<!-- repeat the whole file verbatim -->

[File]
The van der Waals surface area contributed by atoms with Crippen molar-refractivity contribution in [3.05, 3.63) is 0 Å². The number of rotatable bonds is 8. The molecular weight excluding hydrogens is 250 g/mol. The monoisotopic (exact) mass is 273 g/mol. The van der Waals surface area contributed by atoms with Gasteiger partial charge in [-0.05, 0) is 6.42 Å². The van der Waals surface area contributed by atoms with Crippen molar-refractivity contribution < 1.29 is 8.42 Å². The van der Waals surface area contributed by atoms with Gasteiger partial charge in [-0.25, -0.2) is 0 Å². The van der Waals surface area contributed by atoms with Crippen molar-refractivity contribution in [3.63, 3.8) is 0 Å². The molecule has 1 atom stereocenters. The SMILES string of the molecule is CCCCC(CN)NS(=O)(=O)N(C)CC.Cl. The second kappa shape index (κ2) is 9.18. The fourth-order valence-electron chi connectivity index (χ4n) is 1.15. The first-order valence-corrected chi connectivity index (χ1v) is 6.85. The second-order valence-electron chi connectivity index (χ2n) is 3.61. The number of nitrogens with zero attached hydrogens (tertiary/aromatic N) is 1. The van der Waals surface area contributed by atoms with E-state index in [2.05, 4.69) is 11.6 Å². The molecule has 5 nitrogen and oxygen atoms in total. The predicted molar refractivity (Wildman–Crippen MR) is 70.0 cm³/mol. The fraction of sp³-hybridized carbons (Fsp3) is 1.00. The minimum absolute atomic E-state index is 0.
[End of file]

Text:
The van der Waals surface area contributed by atoms with Crippen molar-refractivity contribution in [3.05, 3.63) is 0 Å². The number of rotatable bonds is 8. The molecular weight excluding hydrogens is 250 g/mol. The monoisotopic (exact) mass is 273 g/mol. The van der Waals surface area contributed by atoms with Gasteiger partial charge in [-0.05, 0) is 6.42 Å². The van der Waals surface area contributed by atoms with Crippen molar-refractivity contribution < 1.29 is 8.42 Å². The van der Waals surface area contributed by atoms with Gasteiger partial charge in [-0.25, -0.2) is 0 Å². The van der Waals surface area contributed by atoms with Crippen molar-refractivity contribution in [3.63, 3.8) is 0 Å². The molecule has 1 atom stereocenters. The SMILES string of the molecule is CCCCC(CN)NS(=O)(=O)N(C)CC.Cl. The second kappa shape index (κ2) is 9.18. The fourth-order valence-electron chi connectivity index (χ4n) is 1.15. The first-order valence-corrected chi connectivity index (χ1v) is 6.85. The second-order valence-electron chi connectivity index (χ2n) is 3.61. The number of nitrogens with zero attached hydrogens (tertiary/aromatic N) is 1. The van der Waals surface area contributed by atoms with E-state index in [2.05, 4.69) is 11.6 Å². The molecule has 5 nitrogen and oxygen atoms in total. The predicted molar refractivity (Wildman–Crippen MR) is 70.0 cm³/mol. The fraction of sp³-hybridized carbons (Fsp3) is 1.00. The minimum absolute atomic E-state index is 0.